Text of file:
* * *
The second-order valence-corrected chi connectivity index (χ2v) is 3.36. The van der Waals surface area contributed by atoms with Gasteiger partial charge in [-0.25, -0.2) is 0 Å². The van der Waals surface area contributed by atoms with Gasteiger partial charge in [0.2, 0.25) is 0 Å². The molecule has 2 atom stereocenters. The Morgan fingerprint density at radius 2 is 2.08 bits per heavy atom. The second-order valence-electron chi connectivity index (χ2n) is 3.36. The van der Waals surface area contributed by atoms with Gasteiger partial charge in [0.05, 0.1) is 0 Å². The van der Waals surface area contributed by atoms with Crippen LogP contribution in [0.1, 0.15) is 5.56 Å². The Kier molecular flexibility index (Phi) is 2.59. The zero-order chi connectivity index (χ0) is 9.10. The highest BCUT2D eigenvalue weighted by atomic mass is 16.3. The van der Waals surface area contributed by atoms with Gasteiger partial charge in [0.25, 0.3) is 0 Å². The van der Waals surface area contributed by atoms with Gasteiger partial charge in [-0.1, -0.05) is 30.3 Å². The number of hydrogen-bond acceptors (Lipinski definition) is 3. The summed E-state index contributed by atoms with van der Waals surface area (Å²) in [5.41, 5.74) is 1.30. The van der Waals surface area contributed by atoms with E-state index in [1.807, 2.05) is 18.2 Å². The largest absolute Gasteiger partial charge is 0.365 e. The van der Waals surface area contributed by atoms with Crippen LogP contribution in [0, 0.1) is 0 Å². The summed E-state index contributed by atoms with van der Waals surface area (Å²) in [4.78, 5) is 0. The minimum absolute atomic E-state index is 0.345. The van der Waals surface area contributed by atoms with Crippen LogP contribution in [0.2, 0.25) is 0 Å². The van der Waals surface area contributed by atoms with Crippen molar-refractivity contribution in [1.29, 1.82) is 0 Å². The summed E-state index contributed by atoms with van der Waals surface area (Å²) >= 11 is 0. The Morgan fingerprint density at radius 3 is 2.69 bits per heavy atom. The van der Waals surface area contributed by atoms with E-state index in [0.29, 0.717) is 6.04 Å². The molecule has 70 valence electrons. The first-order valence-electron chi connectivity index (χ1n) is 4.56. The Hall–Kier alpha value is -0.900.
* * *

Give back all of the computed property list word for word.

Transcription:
The second-order valence-corrected chi connectivity index (χ2v) is 3.36. The van der Waals surface area contributed by atoms with Gasteiger partial charge in [-0.25, -0.2) is 0 Å². The van der Waals surface area contributed by atoms with Gasteiger partial charge in [0.2, 0.25) is 0 Å². The molecule has 2 atom stereocenters. The Morgan fingerprint density at radius 2 is 2.08 bits per heavy atom. The second-order valence-electron chi connectivity index (χ2n) is 3.36. The van der Waals surface area contributed by atoms with Gasteiger partial charge in [0.05, 0.1) is 0 Å². The van der Waals surface area contributed by atoms with Crippen LogP contribution in [0.1, 0.15) is 5.56 Å². The Kier molecular flexibility index (Phi) is 2.59. The zero-order chi connectivity index (χ0) is 9.10. The highest BCUT2D eigenvalue weighted by atomic mass is 16.3. The van der Waals surface area contributed by atoms with Gasteiger partial charge in [0.25, 0.3) is 0 Å². The van der Waals surface area contributed by atoms with Gasteiger partial charge in [-0.1, -0.05) is 30.3 Å². The number of hydrogen-bond acceptors (Lipinski definition) is 3. The summed E-state index contributed by atoms with van der Waals surface area (Å²) in [5.41, 5.74) is 1.30. The van der Waals surface area contributed by atoms with E-state index in [1.807, 2.05) is 18.2 Å². The largest absolute Gasteiger partial charge is 0.365 e. The van der Waals surface area contributed by atoms with Crippen LogP contribution in [0, 0.1) is 0 Å². The summed E-state index contributed by atoms with van der Waals surface area (Å²) in [4.78, 5) is 0. The minimum absolute atomic E-state index is 0.345. The van der Waals surface area contributed by atoms with Crippen LogP contribution in [0.2, 0.25) is 0 Å². The van der Waals surface area contributed by atoms with Crippen molar-refractivity contribution in [1.29, 1.82) is 0 Å². The summed E-state index contributed by atoms with van der Waals surface area (Å²) >= 11 is 0. The Morgan fingerprint density at radius 3 is 2.69 bits per heavy atom. The van der Waals surface area contributed by atoms with E-state index in [0.29, 0.717) is 6.04 Å². The molecule has 70 valence electrons. The first-order valence-electron chi connectivity index (χ1n) is 4.56. The Hall–Kier alpha value is -0.900.